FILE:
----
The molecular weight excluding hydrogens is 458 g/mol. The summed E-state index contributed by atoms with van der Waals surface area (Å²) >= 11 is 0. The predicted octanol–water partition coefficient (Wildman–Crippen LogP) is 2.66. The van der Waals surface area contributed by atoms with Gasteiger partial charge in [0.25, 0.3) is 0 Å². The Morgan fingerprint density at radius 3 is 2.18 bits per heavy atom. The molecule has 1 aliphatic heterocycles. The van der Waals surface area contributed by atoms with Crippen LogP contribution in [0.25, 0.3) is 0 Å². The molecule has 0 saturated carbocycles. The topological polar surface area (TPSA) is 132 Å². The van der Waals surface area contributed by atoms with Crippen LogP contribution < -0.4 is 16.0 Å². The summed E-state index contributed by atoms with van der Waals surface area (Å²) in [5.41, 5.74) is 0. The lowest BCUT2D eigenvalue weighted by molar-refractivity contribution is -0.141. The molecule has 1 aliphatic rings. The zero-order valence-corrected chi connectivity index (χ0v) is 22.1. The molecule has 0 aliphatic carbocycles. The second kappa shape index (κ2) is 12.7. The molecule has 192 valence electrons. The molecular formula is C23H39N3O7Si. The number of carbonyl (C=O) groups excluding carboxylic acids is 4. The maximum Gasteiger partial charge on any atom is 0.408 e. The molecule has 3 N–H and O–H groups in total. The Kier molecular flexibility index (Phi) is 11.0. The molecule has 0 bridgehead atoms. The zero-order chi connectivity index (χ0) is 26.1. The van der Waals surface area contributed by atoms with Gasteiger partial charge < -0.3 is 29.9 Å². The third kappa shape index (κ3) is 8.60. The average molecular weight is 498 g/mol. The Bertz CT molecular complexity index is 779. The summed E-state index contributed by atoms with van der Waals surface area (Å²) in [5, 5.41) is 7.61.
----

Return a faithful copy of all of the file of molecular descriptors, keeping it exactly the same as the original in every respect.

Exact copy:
The molecular weight excluding hydrogens is 458 g/mol. The summed E-state index contributed by atoms with van der Waals surface area (Å²) >= 11 is 0. The predicted octanol–water partition coefficient (Wildman–Crippen LogP) is 2.66. The van der Waals surface area contributed by atoms with Gasteiger partial charge in [0.25, 0.3) is 0 Å². The Morgan fingerprint density at radius 3 is 2.18 bits per heavy atom. The molecule has 1 aliphatic heterocycles. The van der Waals surface area contributed by atoms with Crippen LogP contribution in [0.25, 0.3) is 0 Å². The molecule has 0 saturated carbocycles. The topological polar surface area (TPSA) is 132 Å². The van der Waals surface area contributed by atoms with Crippen LogP contribution < -0.4 is 16.0 Å². The summed E-state index contributed by atoms with van der Waals surface area (Å²) in [5.41, 5.74) is 0. The lowest BCUT2D eigenvalue weighted by molar-refractivity contribution is -0.141. The molecule has 1 aliphatic rings. The zero-order valence-corrected chi connectivity index (χ0v) is 22.1. The molecule has 0 aliphatic carbocycles. The second kappa shape index (κ2) is 12.7. The molecule has 192 valence electrons. The molecular formula is C23H39N3O7Si. The number of carbonyl (C=O) groups excluding carboxylic acids is 4. The maximum Gasteiger partial charge on any atom is 0.408 e. The molecule has 3 N–H and O–H groups in total. The Kier molecular flexibility index (Phi) is 11.0. The molecule has 0 bridgehead atoms. The zero-order chi connectivity index (χ0) is 26.1. The van der Waals surface area contributed by atoms with Gasteiger partial charge < -0.3 is 29.9 Å². The third kappa shape index (κ3) is 8.60. The average molecular weight is 498 g/mol. The Bertz CT molecular complexity index is 779. The summed E-state index contributed by atoms with van der Waals surface area (Å²) in [5, 5.41) is 7.61.